In the times of COVID-19, one of the many small but crucial things we miss is the opportunity for casual conversation among colleagues, be it at conferences, research seminars, or lunch breaks at work. In light of the current situation, which puts us and other colleagues in the UK and elsewhere in our home offices, we would like to share a conversation about our co-edited volume Urban Microcosms 1789-1940, which is the latest publication in the series imlr books.
Margit: Astrid, I remember that our project began, as so often, with a chat among colleagues, the kind of thing we miss these days. We spoke about our new research projects, and we knew they had quite a bit in common, although in the beginning we could not fully pin down what it was. You have an interest in spa towns, I have an interest in railway stations. Both our topics focused on European literary and cultural history of the 19th century – but that couldn’t be it.
Astrid: No, it wasn’t. And the proximity of spas to stations didn’t really matter either. Instead, both spas and stations appeared to be special places for modern societies: central to urban life, yet sticking out of its fabric, neither closed off from it nor entirely part of it, both principally open to everyone, yet each including a number of semi-public and even private spaces. In the conversations that followed, it also emerged that we both needed to venture beyond our disciplinary comfort-zones in similar ways. We each explored urban studies and cultural sociology, such as by Richard Sennett, Anthony Giddens and Michel Foucault, with the inevitable nod towards the ‘spatial turn’ in the Humanities. This may have been the reason why it seemed natural to collaborate in some way or other. And it did not take long to find the term that focalised our topics: Urban Microcosms.
M: I recall you were the one who came up with this term. Once we had found it, everything else fell into place. We would, with the help of our literary texts and various other artefacts, put city life under a magnifying class, and we would invite others to join us in this endeavour. When we received the responses to our CFP, we could compile an inspiring conference programme that featured a wide variety of microcosms, including phenomena that structured city life, such as the radio, the sound of church bells, town directories, and of course the fascinating Belgian ‘road conferences’. Other papers addressed public and private parks, harbours, department stores, cafés, restaurants, and seaside resorts – although the latter are, like the spas you work on yourself, not located in cities!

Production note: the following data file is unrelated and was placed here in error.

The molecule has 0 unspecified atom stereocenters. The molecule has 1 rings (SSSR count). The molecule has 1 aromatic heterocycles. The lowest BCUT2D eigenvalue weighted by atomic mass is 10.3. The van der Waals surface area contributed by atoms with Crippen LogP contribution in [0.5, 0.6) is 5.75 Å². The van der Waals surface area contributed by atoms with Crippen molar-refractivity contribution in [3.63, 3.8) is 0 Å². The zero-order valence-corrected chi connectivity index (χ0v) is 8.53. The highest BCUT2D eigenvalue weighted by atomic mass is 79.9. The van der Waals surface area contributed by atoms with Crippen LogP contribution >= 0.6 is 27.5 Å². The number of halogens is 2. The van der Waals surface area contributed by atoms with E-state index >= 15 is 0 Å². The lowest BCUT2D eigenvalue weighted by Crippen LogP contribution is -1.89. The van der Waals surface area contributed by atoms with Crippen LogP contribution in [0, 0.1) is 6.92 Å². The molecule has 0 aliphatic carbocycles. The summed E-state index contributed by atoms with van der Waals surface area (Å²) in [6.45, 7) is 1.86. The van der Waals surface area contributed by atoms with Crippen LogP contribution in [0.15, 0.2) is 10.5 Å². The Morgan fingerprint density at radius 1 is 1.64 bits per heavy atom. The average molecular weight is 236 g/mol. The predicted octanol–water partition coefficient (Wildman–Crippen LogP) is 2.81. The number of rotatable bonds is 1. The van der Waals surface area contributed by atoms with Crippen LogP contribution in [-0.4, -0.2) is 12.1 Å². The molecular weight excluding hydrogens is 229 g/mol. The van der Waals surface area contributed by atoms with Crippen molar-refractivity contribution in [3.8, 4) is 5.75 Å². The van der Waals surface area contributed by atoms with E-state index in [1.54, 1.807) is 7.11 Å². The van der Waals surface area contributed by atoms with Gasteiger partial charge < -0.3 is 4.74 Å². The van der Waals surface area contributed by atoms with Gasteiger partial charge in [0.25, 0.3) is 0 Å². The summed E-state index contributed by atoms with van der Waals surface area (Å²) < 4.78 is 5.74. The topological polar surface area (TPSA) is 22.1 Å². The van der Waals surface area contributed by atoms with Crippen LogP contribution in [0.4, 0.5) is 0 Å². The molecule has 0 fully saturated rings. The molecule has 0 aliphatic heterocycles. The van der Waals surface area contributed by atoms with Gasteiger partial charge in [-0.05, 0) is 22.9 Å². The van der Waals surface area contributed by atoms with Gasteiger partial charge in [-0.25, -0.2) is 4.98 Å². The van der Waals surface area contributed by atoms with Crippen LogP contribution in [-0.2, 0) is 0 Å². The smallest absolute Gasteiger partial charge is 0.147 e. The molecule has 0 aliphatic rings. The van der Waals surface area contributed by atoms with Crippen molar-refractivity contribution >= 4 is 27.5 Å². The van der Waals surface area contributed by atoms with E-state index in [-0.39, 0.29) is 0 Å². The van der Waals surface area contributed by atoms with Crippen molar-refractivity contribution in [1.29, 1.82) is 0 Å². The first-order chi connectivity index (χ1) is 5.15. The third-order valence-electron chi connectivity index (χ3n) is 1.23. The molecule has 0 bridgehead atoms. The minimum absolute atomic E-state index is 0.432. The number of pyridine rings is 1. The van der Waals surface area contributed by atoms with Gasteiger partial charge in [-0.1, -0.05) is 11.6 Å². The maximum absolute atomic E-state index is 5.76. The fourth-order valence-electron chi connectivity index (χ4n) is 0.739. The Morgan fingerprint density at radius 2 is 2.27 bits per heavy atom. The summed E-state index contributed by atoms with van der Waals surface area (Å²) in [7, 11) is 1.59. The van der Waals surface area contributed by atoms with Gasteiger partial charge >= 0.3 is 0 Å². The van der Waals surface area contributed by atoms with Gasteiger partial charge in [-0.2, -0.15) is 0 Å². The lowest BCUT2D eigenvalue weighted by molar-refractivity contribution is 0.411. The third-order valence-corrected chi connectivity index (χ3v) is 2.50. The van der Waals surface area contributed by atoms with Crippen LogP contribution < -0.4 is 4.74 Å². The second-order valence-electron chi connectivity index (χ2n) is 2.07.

A: They do, however, feature urban qualities. Of course, working on this new concept was challenging in a number of ways. Colleagues from across the humanities and the social sciences had written to us, and approached their respective ‘microcosms’ in different ways. This is why, when our conference guests arrived, we still weren’t sure whether we would find a solid enough common ground for discussion. After all, it was our aim not only to bring our ideas together, but to work on the shared concept of the ‘urban microcosm’.
M: Eventually, it wasn’t just this core concept we kept addressing, but there were also certain motifs that re-emerged, such as objects which seem to be core-accessories of urban life, like the parasol, at least in the 19th century, or rules and rituals, like the expectation to preserve silence in a museum. In terms of finding common ground, sociological concepts proved to be useful. For example, Richard Sennett’s seemingly simple yet illuminating definition of a city as a place where ‘strangers are likely to meet’ applies to the majority of our ‘microcosms’, in different yet comparable ways.
A: It was also from our conference discussions that the plans for the book and its subsequent structure emerged. Dividing the microcosms into exterior and interior places seemed straightforward – until we debated to what extent a railway station is an interior and/or an exterior place. We subsumed those microcosms where the relationship between place and space proved rather elusive – such as church bells and radio waves – under the heading ‘discursive spaces’, and finally we devised a separate category for those which are located outside the towns and cities altogether while insisting that they, too, are part of the networks of interconnected nodes spanning city, town and country.
M: Another challenging task was to produce a cover that was commensurate with the contents. Inspired by Paul Klee’s painting “Hauptweg und Nebenwege” (1929), we came up with a design which represents a unity and shimmers a little like a floodlit city, but which, when looked at more closely, is made up of networks of smaller units that relate to each other in a number of ways: colour, shape, proximity, harmony, antagonism. Sometimes paths emerged between these blocks, others came together to form larger structures, others again answered each other across the whole. And at the edges it was always uncertain whether and how far these patterns could continue into the unknown white space beyond. We were lucky to find an artist who exactly understood what we were aiming for.
A: Despite the wide spectrum of urban microcosms explored in the book, we are very aware that their potential number is almost inexhaustible: just think of market squares, river banks or cemeteries, theatres, hotels or brothels, the stairwells in large apartment buildings or indeed the public toilets or urinals! But we hope to have enriched the discourse with a term that is fruitful in that it opens up space for further research.
Margit Dirscherl, Lecturer in German at St Hugh’s, University of Oxford, and Astrid Köhler, Professor of German Literature and Comparative Cultural Studies at Queen Mary University of London
Urban Microcosms 1789-1940, ed. by Margit Dirscherl and Astrid Köhler, 320 pp.